Tuesday, March 20, 2018

Paris, Day 5

After a lazy morning around the condo, we ended up in the Latin Quarter for lunch. These foodie kids of mine amaze me! Foie gras, check! Bone marrow, check! They will try anything, and we picked a great lunch spot near the Sorbonne.

After fortification, we walked around the Quarter, chasing pigeons and window shopping (and macaroon shopping in Grace's case). We ended up in a small, quirky museum all about language. All of the exhibits were hands on, and the kids had a great time in the small space testing their listening skills, playing scrabble, learning about insults in other languages and trying out Morse code.

From there, we walked to the Seine where we caught a late afternoon cruise. The kids ooh-ed at the Eiffel tower, and we all loved learning about the many bridges and their histories.

We crashed in the car on the way to a mall in hopes of Bret finding some sunglasses (he did not) before crashing for the night.

Monday, March 19, 2018

France, Day 4

We headed to the heart of champagne country today. It was cold but beautiful. We had booked a tour at a small champagne house in hopes that the tour would be more manageable for the kids. We arrived to a century old winery, with a tour guide being none other than the owner, the fourth generation champagne grower... and we were his only guests!

It was a very informative tour, and the passion that our guide had for grapes, the region, and his family's legacy was contagious.

After the tour, we are some fabulous sushi in Reims. We also invaded a patisserie like wolves all before heading to the cathedral in Reims, which was simply spectacular. 

Finally, we landed back at the condo for swimming and dinner. More adventures to come...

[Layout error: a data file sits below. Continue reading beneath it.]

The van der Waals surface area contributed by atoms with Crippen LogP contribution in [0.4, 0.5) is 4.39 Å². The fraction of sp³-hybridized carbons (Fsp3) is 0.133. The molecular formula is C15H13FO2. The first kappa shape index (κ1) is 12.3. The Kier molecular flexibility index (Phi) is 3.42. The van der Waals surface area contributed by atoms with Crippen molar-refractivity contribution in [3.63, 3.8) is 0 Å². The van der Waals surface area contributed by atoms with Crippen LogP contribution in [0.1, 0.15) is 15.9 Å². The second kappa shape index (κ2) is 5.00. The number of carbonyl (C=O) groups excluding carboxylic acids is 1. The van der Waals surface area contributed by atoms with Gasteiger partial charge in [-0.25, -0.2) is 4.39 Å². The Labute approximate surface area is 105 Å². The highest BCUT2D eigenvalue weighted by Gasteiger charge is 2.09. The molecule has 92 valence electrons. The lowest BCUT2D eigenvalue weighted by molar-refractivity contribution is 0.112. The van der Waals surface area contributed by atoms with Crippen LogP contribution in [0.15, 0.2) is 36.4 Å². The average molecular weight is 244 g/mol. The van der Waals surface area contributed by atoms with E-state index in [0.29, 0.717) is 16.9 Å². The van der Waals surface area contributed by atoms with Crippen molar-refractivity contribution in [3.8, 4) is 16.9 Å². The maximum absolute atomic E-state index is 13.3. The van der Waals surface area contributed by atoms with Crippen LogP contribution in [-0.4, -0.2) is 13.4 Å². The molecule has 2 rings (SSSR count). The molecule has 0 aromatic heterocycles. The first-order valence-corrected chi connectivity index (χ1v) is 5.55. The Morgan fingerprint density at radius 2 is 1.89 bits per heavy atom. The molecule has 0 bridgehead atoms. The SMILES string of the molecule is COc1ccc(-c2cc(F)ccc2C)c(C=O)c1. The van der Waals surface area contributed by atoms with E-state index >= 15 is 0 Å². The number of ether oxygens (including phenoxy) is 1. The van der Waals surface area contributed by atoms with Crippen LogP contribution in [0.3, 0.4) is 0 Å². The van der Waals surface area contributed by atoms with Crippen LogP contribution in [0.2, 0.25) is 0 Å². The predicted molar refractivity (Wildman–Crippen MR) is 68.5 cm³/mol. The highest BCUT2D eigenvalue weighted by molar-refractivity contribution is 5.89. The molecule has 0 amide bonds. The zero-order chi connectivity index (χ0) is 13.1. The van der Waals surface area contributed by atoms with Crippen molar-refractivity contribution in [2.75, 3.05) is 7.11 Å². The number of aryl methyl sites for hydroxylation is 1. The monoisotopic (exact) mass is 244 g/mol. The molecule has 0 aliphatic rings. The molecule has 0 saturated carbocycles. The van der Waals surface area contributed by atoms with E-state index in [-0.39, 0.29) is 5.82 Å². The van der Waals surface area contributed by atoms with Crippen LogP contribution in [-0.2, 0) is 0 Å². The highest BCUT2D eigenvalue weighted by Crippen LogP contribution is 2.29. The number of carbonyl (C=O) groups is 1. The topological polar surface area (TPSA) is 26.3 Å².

Sunday, March 18, 2018

France, Day 3

This morning, we woke up to a blanket of snow which created a shift in plans. We loaded up the car and headed about an hour south to the Chateau de Fountainebleu, the country estate for royalty for centuries. 

Before landing at the castle, we stumbled upon a Sunday street market, which is one of our favorite foreign city traditions. We shopped among locals, zig-zagging in and out of food stalls, cheese stands and fish mongers. We settled on some French soap and a couple of stinky French cheeses. We played at a local playground before heading to the palace.

In the castle, the boys' attentions waned shortly after leaving the Napoleon apartments, which was the last place the famous monarch lived before exile. The palace was enormous and opulent, and the kids did great moving between all the rooms. Aside from an almost mishap where Trent tried to ascend the throne (literally), we had a great morning.

After the tour, we headed to lunch, which much to Grant's delight was quintessentially French, complete with escargot. Everyone liked the escargot, save me (erin). I didn't hate it...but I was good at one!

We drove around the French countryside a bit, including an old medieval town before heading back to watch the Purdue/Butler game (yes, we travel with our Roku).

After the game, we headed out for a late dinner. We went to a French chain which was, like most chains, passable but not special.

Tomorrow, we head to champagne country!

Saturday, March 17, 2018